care of your bearings during storage
Bearings have made huge
contributions to the manufacturing industry. However, bearing failures
still cause more than half of the problems in production machinery.
Most of the failures result from
bearing damage that is preventable or easily delayed.
Maintenance crews all over the world
focus their efforts on keeping production machines going. One strategy
to accomplish that is having spare motors, gearboxes and other
rotative devices on hand. Storing these items usually is not
considered a big deal. The belief is that any
area is OK, as long as the spares
are protected from rain and other harmful elements. Very rarely is
vibration considered as one of
In many instances, spares are stored
on racks near traffic or near pieces of equipment that produce
moderate to high vibration. That vibration is an invisible enemy
Think about it. When bearings are
lubricated, a protective film
covers the surface of the races
and rotating elements, such as the balls, needles or rollers. While
the bearings are in use, at whatever speed, the lubricant film is
constantly renewed so no metal-to-metal contact takes place.
But when the rotation ceases, the
weight of rotors, shafts and other equipment rests on the bearings,
and the lubricant is eventually squeezed out until metal-to-metal
contact occurs between the rolling elements and the races.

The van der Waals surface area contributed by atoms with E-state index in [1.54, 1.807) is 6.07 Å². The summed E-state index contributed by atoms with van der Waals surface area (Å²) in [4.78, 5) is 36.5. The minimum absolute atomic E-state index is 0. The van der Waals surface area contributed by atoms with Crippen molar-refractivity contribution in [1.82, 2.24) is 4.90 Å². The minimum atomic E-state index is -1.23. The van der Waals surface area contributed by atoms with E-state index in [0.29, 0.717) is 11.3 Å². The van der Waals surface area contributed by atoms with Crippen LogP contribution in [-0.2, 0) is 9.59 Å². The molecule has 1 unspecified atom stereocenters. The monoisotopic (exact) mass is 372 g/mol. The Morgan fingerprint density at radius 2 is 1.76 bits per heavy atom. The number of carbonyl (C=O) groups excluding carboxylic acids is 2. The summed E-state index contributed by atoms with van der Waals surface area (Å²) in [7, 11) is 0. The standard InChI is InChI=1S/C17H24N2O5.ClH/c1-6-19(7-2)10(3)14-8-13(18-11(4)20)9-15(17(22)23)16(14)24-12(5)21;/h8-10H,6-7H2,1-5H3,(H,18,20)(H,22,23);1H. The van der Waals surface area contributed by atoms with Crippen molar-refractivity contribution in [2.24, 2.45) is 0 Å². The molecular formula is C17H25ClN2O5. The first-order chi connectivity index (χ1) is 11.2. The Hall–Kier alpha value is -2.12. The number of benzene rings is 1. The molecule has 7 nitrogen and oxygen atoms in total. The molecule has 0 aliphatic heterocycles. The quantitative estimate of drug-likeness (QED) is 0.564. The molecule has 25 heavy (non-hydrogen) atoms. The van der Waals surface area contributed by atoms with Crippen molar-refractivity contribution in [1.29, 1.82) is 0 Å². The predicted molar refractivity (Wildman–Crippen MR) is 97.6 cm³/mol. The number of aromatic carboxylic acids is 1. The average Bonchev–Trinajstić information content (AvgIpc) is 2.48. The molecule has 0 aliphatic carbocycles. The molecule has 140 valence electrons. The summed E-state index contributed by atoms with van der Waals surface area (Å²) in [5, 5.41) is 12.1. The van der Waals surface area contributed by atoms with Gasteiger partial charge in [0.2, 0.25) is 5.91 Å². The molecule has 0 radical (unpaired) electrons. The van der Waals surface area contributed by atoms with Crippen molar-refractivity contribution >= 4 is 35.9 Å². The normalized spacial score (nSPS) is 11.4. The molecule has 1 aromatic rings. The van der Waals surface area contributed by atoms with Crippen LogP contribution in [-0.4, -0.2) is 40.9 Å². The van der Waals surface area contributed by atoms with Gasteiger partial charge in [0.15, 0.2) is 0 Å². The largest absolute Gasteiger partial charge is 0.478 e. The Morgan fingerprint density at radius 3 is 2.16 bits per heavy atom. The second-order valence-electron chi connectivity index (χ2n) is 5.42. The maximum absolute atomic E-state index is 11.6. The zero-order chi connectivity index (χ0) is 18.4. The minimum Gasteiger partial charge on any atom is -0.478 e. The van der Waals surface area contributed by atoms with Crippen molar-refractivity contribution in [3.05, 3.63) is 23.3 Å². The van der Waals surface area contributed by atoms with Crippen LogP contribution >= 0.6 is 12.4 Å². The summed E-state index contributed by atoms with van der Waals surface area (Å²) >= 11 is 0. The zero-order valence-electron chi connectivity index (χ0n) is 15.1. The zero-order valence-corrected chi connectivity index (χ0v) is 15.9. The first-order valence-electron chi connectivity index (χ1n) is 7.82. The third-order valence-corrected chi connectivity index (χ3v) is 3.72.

When that happens, any
subsequent vibration will cause a dry hit on a particular point or
line of a bearing’s surfaces. Just like
a tiny hammer hitting steel, the
surfaces (particularly on the races) are prone to denting. This is
proved through microscopic analysis.
When the bearings go back to work,
the surfaces are not in perfect condition. The bearings begin to heat
up with each fall of a roller
or steel ball in those microscopic grooves or slots, until the
friction increases to the point of destruction.
If you have rotating spares in your
plant, there is something you can do to prevent this effect, called
“false brinelling.” Have the people responsible for the spare
parts turn the shafts at least once a week.
You can purchase colored target labels, or you can make your own, and
attach them to the end of the shaft. These round stickers are divided
into sectors, each with a
different color. Have the person in charge rotate the shaft two or
three turns until color “A” reaches the upper position (12
o’clock). The next week, have the turns end with color “B” in
that upper position,
then color “C” and finally color “D.”
Each time, all of the motors,
gearboxes, fans, etc., will have the same color at the 12 o’clock
This action will keep bearing
components lubricated and healthy.
Many spare elements are
damaged after a few weeks of
operation as the result of the
false brinelling effect. Use of this
maintenance method will increase the performance and reliability of
your spares, saving you money and helping you avoid downtime.
Enrique Mora is president of Methods,
Organization, Resources and Achievement, a consulting company that
provides training for manufacturing plants. To learn more, call
866-589-6058, e-mail firstname.lastname@example.org
or visit www.tpmonline.com.
This article appeared in
the April/May 2003 issue of MRO Today magazine. Copyright 2003.
Back to Uptime archives